Will the Aereo Ruling Help Fox Ban Dish's DVR?

Photograph by Matthew Staver/Bloomberg

When the Supreme Court decided that Aereo is illegal on Wednesday, critics were quick to say that the ruling would imperil additional innovative technology services. The legal team at 21st Century Fox was only slightly slower. Richard Stone, a lawyer employed by Fox, wrote to a federal judge within hours of the decision to say that the Supreme Court had proved that Dish Network‘s Internet television offerings are also illegal.

If nothing else, the filing vindicates those who said that the Supreme Court hadn’t done a good job of describing what activities its ruling made illegal. The court attempted to write a narrow decision to allay fears that a ruling against Aereo would inadvertently undermine the legality of other cloud computing services. Just days later questions are already surfacing as to which services are on the right side of the line.

In his letter, Stone argues that Dish’s practice of allowing viewers to access live television and the contents of their DVRs on Internet-connected devices counts as “unauthorized Internet streaming”:

In Aereo, the Supreme Court held that Aereo’s unauthorized retransmission of Fox’s television programming over the Internet constitutes an unauthorized public performance of Fox’s copyrighted works. Dish, which engages in virtually identical conduct when it is steaming Fox’s programming to Dish subscribers over the Internet—albeit also in violation of an express contractual prohibition—has repeatedly raised the same defenses as Aero which have now been rejected by the Supreme Court.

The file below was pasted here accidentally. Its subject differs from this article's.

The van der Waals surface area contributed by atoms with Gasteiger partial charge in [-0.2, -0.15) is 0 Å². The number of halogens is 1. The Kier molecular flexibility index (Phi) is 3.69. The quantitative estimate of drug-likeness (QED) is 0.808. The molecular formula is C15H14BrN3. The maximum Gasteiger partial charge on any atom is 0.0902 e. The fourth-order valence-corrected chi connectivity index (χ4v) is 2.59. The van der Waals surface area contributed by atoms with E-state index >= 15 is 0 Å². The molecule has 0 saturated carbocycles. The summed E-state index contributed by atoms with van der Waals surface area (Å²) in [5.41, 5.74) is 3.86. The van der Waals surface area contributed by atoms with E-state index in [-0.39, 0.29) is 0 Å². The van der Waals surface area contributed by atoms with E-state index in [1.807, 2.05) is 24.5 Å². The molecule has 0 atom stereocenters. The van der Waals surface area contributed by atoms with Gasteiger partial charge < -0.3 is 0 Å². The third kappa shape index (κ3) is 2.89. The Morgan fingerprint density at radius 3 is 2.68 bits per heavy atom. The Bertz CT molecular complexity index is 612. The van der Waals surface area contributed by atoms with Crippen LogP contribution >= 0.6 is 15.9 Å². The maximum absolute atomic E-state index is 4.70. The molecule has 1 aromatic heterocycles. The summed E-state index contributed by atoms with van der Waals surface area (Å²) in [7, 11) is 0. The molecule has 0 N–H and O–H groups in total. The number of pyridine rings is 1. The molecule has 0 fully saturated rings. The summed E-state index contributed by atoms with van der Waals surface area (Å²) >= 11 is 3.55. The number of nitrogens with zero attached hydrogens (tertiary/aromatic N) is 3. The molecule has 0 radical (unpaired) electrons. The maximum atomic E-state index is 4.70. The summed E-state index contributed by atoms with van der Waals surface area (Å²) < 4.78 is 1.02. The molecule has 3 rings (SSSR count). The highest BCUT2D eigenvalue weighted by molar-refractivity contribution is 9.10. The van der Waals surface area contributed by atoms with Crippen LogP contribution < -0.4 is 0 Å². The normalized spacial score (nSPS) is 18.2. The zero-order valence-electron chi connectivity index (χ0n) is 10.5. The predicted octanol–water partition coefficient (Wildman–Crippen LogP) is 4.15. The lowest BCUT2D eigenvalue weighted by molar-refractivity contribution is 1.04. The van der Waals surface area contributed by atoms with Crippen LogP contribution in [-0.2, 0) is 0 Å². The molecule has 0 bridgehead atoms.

At the core of Aereo’s conflict with the broadcasters was its refusal to pay the fees that cable and satellite companies pay to retransmit television programming. Dish does pay these fees—the content available through its Internet service is only what it has already paid for. Given that the court specifically wrote that someone who had acquired content legally could move it around without fear of repercussions, Dish thinks that the parallel Fox is drawing is spurious. “Customers pay for the right to receive works, with Fox’s authorization, and do receive them at home before sending them to themselves,” the company wrote to the Ninth Circuit Court in San Francisco in response to Fox’s filing.

Another argument from Dish: Your DVR, the company wrote, counts as a private performance because it consists of a single user sending content from a single DVR. The Supreme Court ruled against Aereo primarily because its streaming business consisted of public performances. Fox has conceded that the technology used by Dish doesn’t count as a public performance—and it did so while arguing the Aereo case in front of a federal judge, according to court documents.

Dish has already won a round in this particular court dispute, but Fox thinks that the Aereo decision has changed the equation. The companies will argue their cases on July 7. Should the court will find Fox’s new argument compelling, it would prove that the Aereo case will serve as a precedent for the television industry to cut down novel technologies. For now, Fox thinks it has a new tool to wield against those who threaten its current business model.

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